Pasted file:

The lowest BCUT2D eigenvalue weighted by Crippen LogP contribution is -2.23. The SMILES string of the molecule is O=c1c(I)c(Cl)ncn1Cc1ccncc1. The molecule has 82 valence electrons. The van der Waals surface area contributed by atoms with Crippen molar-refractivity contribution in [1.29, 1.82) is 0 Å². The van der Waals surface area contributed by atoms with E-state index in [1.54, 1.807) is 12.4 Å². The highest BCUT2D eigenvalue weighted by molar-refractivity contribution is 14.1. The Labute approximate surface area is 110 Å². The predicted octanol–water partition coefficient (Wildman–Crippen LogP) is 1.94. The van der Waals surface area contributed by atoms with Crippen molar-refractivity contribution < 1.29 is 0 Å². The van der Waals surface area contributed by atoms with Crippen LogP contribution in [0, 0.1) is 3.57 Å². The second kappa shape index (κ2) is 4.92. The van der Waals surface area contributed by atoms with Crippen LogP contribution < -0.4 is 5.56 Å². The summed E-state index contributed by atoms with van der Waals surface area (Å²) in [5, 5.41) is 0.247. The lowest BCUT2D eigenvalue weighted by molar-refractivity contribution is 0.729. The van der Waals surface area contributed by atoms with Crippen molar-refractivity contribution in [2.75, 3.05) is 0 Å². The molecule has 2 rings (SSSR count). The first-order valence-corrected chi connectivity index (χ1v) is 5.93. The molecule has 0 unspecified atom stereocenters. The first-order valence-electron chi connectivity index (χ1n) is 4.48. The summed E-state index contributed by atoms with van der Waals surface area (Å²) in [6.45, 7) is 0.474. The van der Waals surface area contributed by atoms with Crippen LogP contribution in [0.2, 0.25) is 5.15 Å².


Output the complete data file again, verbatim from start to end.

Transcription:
The lowest BCUT2D eigenvalue weighted by Crippen LogP contribution is -2.23. The SMILES string of the molecule is O=c1c(I)c(Cl)ncn1Cc1ccncc1. The molecule has 82 valence electrons. The van der Waals surface area contributed by atoms with Crippen molar-refractivity contribution in [1.29, 1.82) is 0 Å². The van der Waals surface area contributed by atoms with E-state index in [1.54, 1.807) is 12.4 Å². The highest BCUT2D eigenvalue weighted by molar-refractivity contribution is 14.1. The Labute approximate surface area is 110 Å². The predicted octanol–water partition coefficient (Wildman–Crippen LogP) is 1.94. The van der Waals surface area contributed by atoms with Crippen molar-refractivity contribution < 1.29 is 0 Å². The van der Waals surface area contributed by atoms with Crippen LogP contribution in [0, 0.1) is 3.57 Å². The second kappa shape index (κ2) is 4.92. The van der Waals surface area contributed by atoms with Crippen LogP contribution < -0.4 is 5.56 Å². The summed E-state index contributed by atoms with van der Waals surface area (Å²) in [5, 5.41) is 0.247. The lowest BCUT2D eigenvalue weighted by molar-refractivity contribution is 0.729. The van der Waals surface area contributed by atoms with Crippen molar-refractivity contribution in [2.75, 3.05) is 0 Å². The molecule has 2 rings (SSSR count). The first-order valence-corrected chi connectivity index (χ1v) is 5.93. The molecule has 0 unspecified atom stereocenters. The first-order valence-electron chi connectivity index (χ1n) is 4.48. The summed E-state index contributed by atoms with van der Waals surface area (Å²) in [6.45, 7) is 0.474. The van der Waals surface area contributed by atoms with Crippen LogP contribution in [0.2, 0.25) is 5.15 Å².